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How Immigration Changes Britain

How Immigration Changes Britain

Mass immigration
Date Published: 
Sunday, 11 November, 2018
Summary: 

Asia Bibi should be able to come to the UK. It is those who would threaten her who should not be here.

— Douglas Murray ()

Almost nothing is discussed as badly in America or Europe as the subject of immigration. And one reason is that it remains almost impossible to have any sensible or rational public discussion of its consequences. Or rather it is eminently possible to have a discussion about the upsides (“diversity,” talent, etc.) but almost impossible to have any rational discussion about its downsides.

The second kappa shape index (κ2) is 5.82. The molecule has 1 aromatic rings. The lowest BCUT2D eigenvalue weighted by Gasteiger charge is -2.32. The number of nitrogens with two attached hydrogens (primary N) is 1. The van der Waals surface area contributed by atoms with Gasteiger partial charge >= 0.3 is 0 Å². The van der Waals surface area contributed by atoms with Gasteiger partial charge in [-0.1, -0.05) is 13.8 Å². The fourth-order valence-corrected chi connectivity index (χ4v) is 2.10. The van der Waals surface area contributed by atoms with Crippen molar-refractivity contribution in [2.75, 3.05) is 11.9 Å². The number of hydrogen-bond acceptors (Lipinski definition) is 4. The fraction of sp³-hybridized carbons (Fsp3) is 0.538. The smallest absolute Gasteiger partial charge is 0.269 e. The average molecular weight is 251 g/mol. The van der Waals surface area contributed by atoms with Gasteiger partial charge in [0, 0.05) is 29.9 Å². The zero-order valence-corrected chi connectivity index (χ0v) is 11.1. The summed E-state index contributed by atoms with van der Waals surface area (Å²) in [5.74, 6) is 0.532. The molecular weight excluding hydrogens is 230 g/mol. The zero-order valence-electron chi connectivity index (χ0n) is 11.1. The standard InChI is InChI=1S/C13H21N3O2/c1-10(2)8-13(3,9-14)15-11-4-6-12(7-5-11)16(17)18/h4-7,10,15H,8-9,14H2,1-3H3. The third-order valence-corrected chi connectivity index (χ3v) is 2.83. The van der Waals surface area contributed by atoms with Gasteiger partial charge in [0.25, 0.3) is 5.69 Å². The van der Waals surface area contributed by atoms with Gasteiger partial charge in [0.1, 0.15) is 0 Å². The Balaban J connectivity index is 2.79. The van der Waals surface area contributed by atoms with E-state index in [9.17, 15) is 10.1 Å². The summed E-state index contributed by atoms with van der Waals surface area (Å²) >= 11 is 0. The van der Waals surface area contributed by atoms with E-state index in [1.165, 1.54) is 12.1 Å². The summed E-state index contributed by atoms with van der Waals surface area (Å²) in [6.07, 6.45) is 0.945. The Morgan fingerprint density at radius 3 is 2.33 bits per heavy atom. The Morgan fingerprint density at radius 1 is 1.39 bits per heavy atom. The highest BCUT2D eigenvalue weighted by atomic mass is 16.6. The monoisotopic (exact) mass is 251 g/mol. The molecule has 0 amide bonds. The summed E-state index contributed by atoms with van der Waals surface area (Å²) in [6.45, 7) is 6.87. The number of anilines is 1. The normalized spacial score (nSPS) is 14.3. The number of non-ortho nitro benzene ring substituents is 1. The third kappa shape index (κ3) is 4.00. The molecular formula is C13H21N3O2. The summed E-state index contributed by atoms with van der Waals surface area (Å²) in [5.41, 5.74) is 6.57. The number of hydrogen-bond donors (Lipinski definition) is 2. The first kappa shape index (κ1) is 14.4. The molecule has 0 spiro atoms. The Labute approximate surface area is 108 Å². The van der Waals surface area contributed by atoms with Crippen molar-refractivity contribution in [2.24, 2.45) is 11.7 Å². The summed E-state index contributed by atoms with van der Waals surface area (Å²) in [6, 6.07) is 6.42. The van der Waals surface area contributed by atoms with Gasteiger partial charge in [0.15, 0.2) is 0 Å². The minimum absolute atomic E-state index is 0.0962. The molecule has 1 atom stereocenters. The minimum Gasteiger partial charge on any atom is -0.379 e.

When I wrote , I wanted to highlight the sheer scale of change that immigration brings. Some people might be happy with it, others unhappy: but to pretend that the change doesn’t occur, or won’t occur, or isn’t very interesting so please move along has always seemed an error to me. For instance, as I noted then, an internal document from the Ministry of Defence that leaked a few years back said that Britain would no longer be able to engage militarily in a range of foreign countries because of “domestic” factors. It takes a moment to absorb this. We’re used to wondering about how immigration changes domestic politics. But foreign policy as well?

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